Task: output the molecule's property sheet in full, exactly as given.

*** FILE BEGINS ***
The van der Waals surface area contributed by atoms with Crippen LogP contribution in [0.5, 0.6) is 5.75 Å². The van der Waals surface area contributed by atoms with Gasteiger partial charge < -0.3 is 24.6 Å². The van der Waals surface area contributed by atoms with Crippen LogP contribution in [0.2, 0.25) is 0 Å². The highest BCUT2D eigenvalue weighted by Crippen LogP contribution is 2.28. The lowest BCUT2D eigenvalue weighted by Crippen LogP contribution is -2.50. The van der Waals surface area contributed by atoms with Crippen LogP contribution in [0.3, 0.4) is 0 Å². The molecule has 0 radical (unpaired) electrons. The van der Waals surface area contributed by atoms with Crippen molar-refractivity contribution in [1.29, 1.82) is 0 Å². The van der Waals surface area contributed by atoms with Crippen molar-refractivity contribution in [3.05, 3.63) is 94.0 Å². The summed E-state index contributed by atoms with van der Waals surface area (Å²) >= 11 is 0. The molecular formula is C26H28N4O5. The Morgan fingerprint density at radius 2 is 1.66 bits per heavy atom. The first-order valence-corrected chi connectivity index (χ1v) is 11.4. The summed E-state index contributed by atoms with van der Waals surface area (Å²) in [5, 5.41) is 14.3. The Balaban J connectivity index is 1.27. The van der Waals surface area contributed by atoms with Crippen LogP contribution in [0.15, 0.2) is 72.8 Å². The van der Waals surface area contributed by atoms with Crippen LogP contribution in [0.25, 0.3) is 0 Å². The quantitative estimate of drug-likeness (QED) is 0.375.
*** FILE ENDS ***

The van der Waals surface area contributed by atoms with Crippen LogP contribution in [0.5, 0.6) is 5.75 Å². The van der Waals surface area contributed by atoms with Gasteiger partial charge < -0.3 is 24.6 Å². The van der Waals surface area contributed by atoms with Crippen LogP contribution in [0.2, 0.25) is 0 Å². The highest BCUT2D eigenvalue weighted by Crippen LogP contribution is 2.28. The lowest BCUT2D eigenvalue weighted by Crippen LogP contribution is -2.50. The van der Waals surface area contributed by atoms with Crippen LogP contribution in [0.3, 0.4) is 0 Å². The molecule has 0 radical (unpaired) electrons. The van der Waals surface area contributed by atoms with Crippen molar-refractivity contribution in [1.29, 1.82) is 0 Å². The van der Waals surface area contributed by atoms with Crippen molar-refractivity contribution in [3.05, 3.63) is 94.0 Å². The summed E-state index contributed by atoms with van der Waals surface area (Å²) >= 11 is 0. The molecular formula is C26H28N4O5. The Morgan fingerprint density at radius 2 is 1.66 bits per heavy atom. The first-order valence-corrected chi connectivity index (χ1v) is 11.4. The summed E-state index contributed by atoms with van der Waals surface area (Å²) in [5, 5.41) is 14.3. The Balaban J connectivity index is 1.27. The van der Waals surface area contributed by atoms with Crippen LogP contribution in [0.15, 0.2) is 72.8 Å². The van der Waals surface area contributed by atoms with Crippen LogP contribution in [0.25, 0.3) is 0 Å². The quantitative estimate of drug-likeness (QED) is 0.375.